It may sound like the beginning of a trip to the zoo, but it is,of course, the heart of the content of Matthew 10' particularly around v16......
'I am sending you out as sheep amongst wolves, so be wise as serpents and innocent as doves'
I have heard (Christian) people take the latter half of that verse 'wise as serpents and innocent as doves' then cut it in half, leaving only the 'wise as serpents' and go on to apply it to a situation in their own lives that invariably justifies an action that serves their own agenda,often at the cost of somebody else.
For instance they may owe some income tax but there is an unintended loophole in current legislation which can legally be used (until it is closed down) but which nonetheless was never intended to be used. Out comes the half phrase, misquoted and ripped out of context - 'ahh, but the bible says we are to be wise (or cunning in some translations) as serpents'.... Or, perhaps, if they are of a more spiritual (albeit mildly cowardly disposition) they may use it to justify why they should NOT engage in any risky mission activities.
This is certainly neither the intention behind,nor the context of, Jesus teaching.
The context is that the twelve have already been commissioned and sent 'on mission' as it were. Instructions and guidance had been issued and they were in no doubt that general danger and unpleasantness lay ahead, so this was not really up for debate. So, the context to which this,full, saying is spoken by Jesus is that of believers who have already been commissioned for a potentially dangerous and difficult mission. Any use of it by Christians outside of this context is therefor a no no - especially if it is designed to be purely self serving in its application and outcome.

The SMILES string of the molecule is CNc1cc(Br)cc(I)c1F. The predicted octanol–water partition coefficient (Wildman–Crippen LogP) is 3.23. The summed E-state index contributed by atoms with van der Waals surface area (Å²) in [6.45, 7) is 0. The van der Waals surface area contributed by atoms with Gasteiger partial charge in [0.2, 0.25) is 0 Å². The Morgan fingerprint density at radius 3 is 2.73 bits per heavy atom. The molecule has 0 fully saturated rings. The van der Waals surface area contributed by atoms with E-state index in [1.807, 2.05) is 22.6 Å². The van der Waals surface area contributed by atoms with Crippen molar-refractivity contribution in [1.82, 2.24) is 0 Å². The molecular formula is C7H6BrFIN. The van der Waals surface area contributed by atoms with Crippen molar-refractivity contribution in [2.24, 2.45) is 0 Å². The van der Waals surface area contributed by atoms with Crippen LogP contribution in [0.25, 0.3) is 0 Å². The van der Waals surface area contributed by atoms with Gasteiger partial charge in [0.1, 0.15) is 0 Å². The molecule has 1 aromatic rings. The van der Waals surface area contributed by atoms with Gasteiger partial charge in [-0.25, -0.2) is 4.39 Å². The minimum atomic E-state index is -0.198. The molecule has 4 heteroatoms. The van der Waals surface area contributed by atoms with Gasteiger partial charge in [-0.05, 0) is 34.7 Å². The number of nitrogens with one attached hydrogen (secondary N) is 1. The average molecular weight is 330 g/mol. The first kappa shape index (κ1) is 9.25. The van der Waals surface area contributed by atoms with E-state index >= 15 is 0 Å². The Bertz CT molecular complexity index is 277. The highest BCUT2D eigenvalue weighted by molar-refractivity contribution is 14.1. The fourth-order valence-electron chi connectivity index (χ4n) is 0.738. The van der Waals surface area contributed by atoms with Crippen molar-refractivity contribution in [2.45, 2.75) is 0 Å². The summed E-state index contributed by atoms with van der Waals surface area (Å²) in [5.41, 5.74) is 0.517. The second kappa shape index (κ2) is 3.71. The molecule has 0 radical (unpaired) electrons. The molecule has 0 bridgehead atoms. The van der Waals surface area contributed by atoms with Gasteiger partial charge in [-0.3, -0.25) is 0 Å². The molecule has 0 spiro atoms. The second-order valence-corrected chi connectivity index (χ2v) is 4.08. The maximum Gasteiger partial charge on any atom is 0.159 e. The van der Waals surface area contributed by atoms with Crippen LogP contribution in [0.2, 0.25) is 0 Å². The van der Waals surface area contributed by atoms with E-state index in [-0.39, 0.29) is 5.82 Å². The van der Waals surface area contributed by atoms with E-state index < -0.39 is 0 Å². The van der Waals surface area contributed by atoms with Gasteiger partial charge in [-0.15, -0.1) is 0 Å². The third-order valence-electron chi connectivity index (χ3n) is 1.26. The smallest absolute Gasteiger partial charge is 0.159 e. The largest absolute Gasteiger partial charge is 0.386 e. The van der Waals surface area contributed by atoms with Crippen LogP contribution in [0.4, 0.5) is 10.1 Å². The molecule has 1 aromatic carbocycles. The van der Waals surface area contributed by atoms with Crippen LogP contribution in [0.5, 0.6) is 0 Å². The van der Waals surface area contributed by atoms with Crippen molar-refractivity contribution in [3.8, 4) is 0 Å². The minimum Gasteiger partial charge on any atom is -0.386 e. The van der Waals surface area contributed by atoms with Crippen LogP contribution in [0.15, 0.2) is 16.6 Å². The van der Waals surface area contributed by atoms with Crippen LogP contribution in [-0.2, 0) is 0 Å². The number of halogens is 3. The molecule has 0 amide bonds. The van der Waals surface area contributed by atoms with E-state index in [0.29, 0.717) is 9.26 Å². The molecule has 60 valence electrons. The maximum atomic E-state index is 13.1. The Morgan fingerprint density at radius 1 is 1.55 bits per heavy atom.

After v16 the text goes on to say that the “wolves” will deliver the “sheep” to courts, and flog them, and drag them before governors, friends and family will hate them, they will be persecuted, maligned and killed! (Matthew 10:17-31). So it is pretty clear that when Jesus says he is sending them (or us?) as sheep among wolves, he means that we will be treated the way wolves treat sheep!
Although sheep are proverbially stupid—which, on the face of it, is what it looks like when they walk into a pack wolves and not away from them—Jesus counters that notion by saying “be wise as serpents.” This means that vulnerability, not stupidity, is the point of calling us sheep. Be like snakes, not sheep, when it comes to being smart.
So, yes, we are called to 'go among wolves' and be vulnerable as we preach the gospel, but when they lunge at you (as they will), step aside. When they open their mouths, don’t jump in. Take all measures to avoid persecution or harm when doing so will not dilute or compromise the integrity of the gospel. Don't be a total prat and pick the wrong battles or in what we say and how we say it so that we unnecessarily inflame and invite persecution (then wrongly revel in the fact that we are suffering for the gospel, blind to the fact that we are suffering for being stupid not vulnerable!
Jesus adds, 'be as innocent as doves'. That is, don’t give people any legitimate reason to accuse you of injustice or immorality. Keep your reputation as clean as you can. On a more personal level, whatever your presuppositions or prejudice (about the wolves), be prepared to take them at their word until such time as you have reason not to do so (always being ready to step aside in an instant....) Act towards them with a presumption of grace....
So the snake-intelligence and the dove-innocence are both designed to keep the sheep out of unnecessary trouble. Jesus does not mean for us to get ourselves into as much difficulty as possible. He means: Risk your lives as vulnerable, non-combative, sheep-like, courageous witnesses, but try to find ways to give your witness in a way that does not bring down unnecessary persecution.
That is the context and out working of what started out as a trip to the zoo!
(With thanks to John Piper)